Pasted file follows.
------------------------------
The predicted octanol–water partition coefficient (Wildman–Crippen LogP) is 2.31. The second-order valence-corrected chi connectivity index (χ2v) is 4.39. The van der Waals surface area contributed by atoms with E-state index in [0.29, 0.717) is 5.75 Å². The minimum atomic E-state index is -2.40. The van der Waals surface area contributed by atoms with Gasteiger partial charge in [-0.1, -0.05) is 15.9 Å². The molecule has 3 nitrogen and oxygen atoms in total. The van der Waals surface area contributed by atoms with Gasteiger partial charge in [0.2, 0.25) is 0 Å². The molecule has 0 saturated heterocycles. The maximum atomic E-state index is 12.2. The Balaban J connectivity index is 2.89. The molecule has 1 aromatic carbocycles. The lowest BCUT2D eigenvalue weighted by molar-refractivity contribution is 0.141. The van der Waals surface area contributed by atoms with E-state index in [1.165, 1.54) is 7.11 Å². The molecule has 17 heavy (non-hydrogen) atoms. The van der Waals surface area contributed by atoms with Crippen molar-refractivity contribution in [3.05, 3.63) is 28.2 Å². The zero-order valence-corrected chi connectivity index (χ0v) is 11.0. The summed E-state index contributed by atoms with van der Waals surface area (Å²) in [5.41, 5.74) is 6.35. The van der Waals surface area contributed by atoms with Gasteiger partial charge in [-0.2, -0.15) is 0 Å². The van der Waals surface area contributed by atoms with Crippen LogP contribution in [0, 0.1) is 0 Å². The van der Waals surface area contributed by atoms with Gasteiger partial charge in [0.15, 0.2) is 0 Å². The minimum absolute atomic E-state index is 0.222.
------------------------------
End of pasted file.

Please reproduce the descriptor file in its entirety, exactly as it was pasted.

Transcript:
The predicted octanol–water partition coefficient (Wildman–Crippen LogP) is 2.31. The second-order valence-corrected chi connectivity index (χ2v) is 4.39. The van der Waals surface area contributed by atoms with E-state index in [0.29, 0.717) is 5.75 Å². The minimum atomic E-state index is -2.40. The van der Waals surface area contributed by atoms with Gasteiger partial charge in [-0.1, -0.05) is 15.9 Å². The molecule has 3 nitrogen and oxygen atoms in total. The van der Waals surface area contributed by atoms with Gasteiger partial charge in [0.2, 0.25) is 0 Å². The molecule has 0 saturated heterocycles. The maximum atomic E-state index is 12.2. The Balaban J connectivity index is 2.89. The molecule has 1 aromatic carbocycles. The lowest BCUT2D eigenvalue weighted by molar-refractivity contribution is 0.141. The van der Waals surface area contributed by atoms with E-state index in [1.165, 1.54) is 7.11 Å². The molecule has 17 heavy (non-hydrogen) atoms. The van der Waals surface area contributed by atoms with Crippen molar-refractivity contribution in [3.05, 3.63) is 28.2 Å². The zero-order valence-corrected chi connectivity index (χ0v) is 11.0. The summed E-state index contributed by atoms with van der Waals surface area (Å²) in [5.41, 5.74) is 6.35. The van der Waals surface area contributed by atoms with Gasteiger partial charge in [-0.2, -0.15) is 0 Å². The van der Waals surface area contributed by atoms with Crippen LogP contribution in [0, 0.1) is 0 Å². The van der Waals surface area contributed by atoms with Gasteiger partial charge in [0.15, 0.2) is 0 Å². The minimum absolute atomic E-state index is 0.222.